The absurdity of the Vatican policy is illustrated by the case of Fr. Lawrence Murphy who abused as many as 200 deaf mute boys in the care of a church school for the deaf. Does the Church really expect deaf mute boys to be running off to the police station with sign language to report such abuse?

It is even more absurd when you consider that one of the “reforms” of Pope Benedict XVI in 2010 was to extend pontifical secrecy to cases of priests having sex with “those who habitually lack the use of reason”. Are they going to be educated by Bishop Scicluna and his fellow bishops about their rights so that they can be “empowered” to go off to the police?

The State of Victoria is a very good example of the practical outcome of the Church’s canon law as stated by Bishop Scicluna. Between 1996 and 2012, there were 611 complaints of sexual abuse involving clergy and religious. The Victorian Parliamentary Committee’s report, “Betrayal of Trust” found: “No representatives of the Catholic Church directly reported the criminal conduct of its members to the police. The Committee found that there is simply no justification for this position.” There was no justification, but there was a reason – Victoria had no such reporting laws: misprision of felony had been abolished in 1981; the mandatory welfare reporting laws did not apply to clergy, and canon law prohibited disclosure of such allegations to the police.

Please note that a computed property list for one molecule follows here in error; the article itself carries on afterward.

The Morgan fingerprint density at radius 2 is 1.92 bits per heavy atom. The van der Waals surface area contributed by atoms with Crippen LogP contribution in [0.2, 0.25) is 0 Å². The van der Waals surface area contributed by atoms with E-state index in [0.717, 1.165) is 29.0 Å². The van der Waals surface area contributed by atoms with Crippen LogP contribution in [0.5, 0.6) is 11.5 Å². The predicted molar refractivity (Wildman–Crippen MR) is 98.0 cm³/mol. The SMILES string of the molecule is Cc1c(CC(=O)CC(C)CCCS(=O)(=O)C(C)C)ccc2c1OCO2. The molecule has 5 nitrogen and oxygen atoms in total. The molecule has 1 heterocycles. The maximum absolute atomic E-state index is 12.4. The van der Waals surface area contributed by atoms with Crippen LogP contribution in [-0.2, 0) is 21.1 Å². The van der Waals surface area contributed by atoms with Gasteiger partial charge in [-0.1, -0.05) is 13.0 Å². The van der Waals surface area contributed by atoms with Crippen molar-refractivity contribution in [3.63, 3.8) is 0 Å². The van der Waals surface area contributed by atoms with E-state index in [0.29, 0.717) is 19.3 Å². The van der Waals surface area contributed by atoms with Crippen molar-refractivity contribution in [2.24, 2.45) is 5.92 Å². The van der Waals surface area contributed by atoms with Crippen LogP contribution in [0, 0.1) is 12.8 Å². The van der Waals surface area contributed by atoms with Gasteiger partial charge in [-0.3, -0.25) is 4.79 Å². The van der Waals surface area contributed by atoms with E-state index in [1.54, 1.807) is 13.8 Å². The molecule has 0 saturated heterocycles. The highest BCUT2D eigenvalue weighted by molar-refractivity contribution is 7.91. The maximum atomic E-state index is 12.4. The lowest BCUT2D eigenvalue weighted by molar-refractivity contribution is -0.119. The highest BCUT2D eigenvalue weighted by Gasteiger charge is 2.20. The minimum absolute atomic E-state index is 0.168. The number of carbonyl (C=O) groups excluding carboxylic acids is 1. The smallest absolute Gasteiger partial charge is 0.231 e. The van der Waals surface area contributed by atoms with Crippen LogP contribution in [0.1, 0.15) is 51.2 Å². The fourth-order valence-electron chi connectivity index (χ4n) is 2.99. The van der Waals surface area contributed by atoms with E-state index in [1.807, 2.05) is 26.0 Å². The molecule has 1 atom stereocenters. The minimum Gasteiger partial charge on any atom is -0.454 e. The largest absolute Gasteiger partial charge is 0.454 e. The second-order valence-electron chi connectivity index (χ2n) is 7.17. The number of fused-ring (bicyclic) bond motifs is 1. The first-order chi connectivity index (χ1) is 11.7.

The same thing will continue to happen all over the world where there are no such domestic laws: England, Germany and Austria, most parts of Canada and the United States, New Zealand, and many other countries – and every State of Australia other than NSW.

Pope Francis had an opportunity to announce at the UN the end of pontifical secrecy for clergy sex crimes. It did not happen. The cover up of clergy sex abuse of children will continue wherever the Church can get away with it.

As Thomas C. Fox, the publisher of the National Catholic Reporter wrote on 21 January 2014, “Despite Pope Francis’ heartfelt expressions of lament over priest sex abuse last week, the Geneva hearing suggests to date he does not understand the full magnitude of the related sex abuse issues, or, if he does, is yet unwilling or incapable of responding to it.”

The Church is still insisting on pontifical secrecy where there are no legal obligations to report, and pontifical secrecy is the cornerstone of the cover up.

Kieran Tapsell is a retired solicitor and barrister with degrees in theology and law.